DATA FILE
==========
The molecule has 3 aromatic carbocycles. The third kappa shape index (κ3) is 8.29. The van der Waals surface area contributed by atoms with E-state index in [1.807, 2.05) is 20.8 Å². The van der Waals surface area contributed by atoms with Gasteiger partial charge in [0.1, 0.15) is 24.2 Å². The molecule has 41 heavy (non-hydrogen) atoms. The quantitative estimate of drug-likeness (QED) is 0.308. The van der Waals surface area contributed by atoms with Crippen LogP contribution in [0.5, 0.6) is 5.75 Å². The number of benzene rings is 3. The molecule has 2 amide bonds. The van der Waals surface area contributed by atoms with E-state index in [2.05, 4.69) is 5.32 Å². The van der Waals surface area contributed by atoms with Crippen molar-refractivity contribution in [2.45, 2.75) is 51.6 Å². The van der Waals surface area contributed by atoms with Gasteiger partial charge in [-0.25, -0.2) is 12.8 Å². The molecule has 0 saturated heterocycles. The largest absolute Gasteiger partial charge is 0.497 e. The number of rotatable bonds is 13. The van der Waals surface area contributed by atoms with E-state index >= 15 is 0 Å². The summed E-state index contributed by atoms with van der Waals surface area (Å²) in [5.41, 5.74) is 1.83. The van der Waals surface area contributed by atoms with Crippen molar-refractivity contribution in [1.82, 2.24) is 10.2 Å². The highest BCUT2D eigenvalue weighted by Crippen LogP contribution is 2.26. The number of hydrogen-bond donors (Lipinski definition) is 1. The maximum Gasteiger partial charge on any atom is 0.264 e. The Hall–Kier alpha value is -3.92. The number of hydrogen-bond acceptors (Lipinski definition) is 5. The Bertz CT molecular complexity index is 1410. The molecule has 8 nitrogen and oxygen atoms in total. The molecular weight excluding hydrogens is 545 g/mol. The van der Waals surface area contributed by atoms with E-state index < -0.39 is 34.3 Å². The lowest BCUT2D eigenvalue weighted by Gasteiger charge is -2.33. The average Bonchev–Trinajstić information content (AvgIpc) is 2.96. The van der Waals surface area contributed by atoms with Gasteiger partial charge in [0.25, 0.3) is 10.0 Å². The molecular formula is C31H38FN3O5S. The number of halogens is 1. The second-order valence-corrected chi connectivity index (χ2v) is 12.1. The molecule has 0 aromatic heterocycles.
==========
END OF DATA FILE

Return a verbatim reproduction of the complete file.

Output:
The molecule has 3 aromatic carbocycles. The third kappa shape index (κ3) is 8.29. The van der Waals surface area contributed by atoms with E-state index in [1.807, 2.05) is 20.8 Å². The van der Waals surface area contributed by atoms with Gasteiger partial charge in [0.1, 0.15) is 24.2 Å². The molecule has 41 heavy (non-hydrogen) atoms. The quantitative estimate of drug-likeness (QED) is 0.308. The van der Waals surface area contributed by atoms with Crippen LogP contribution in [0.5, 0.6) is 5.75 Å². The number of benzene rings is 3. The molecule has 2 amide bonds. The van der Waals surface area contributed by atoms with E-state index in [2.05, 4.69) is 5.32 Å². The van der Waals surface area contributed by atoms with Crippen molar-refractivity contribution in [2.45, 2.75) is 51.6 Å². The van der Waals surface area contributed by atoms with Gasteiger partial charge in [-0.25, -0.2) is 12.8 Å². The molecule has 0 saturated heterocycles. The largest absolute Gasteiger partial charge is 0.497 e. The number of rotatable bonds is 13. The van der Waals surface area contributed by atoms with E-state index >= 15 is 0 Å². The summed E-state index contributed by atoms with van der Waals surface area (Å²) in [5.41, 5.74) is 1.83. The van der Waals surface area contributed by atoms with Crippen molar-refractivity contribution in [1.82, 2.24) is 10.2 Å². The highest BCUT2D eigenvalue weighted by Crippen LogP contribution is 2.26. The number of hydrogen-bond donors (Lipinski definition) is 1. The maximum Gasteiger partial charge on any atom is 0.264 e. The Hall–Kier alpha value is -3.92. The number of hydrogen-bond acceptors (Lipinski definition) is 5. The Bertz CT molecular complexity index is 1410. The molecule has 8 nitrogen and oxygen atoms in total. The molecular weight excluding hydrogens is 545 g/mol. The van der Waals surface area contributed by atoms with E-state index < -0.39 is 34.3 Å². The lowest BCUT2D eigenvalue weighted by Gasteiger charge is -2.33. The average Bonchev–Trinajstić information content (AvgIpc) is 2.96. The van der Waals surface area contributed by atoms with Gasteiger partial charge in [0.25, 0.3) is 10.0 Å². The molecular formula is C31H38FN3O5S. The number of halogens is 1. The second-order valence-corrected chi connectivity index (χ2v) is 12.1. The molecule has 0 aromatic heterocycles.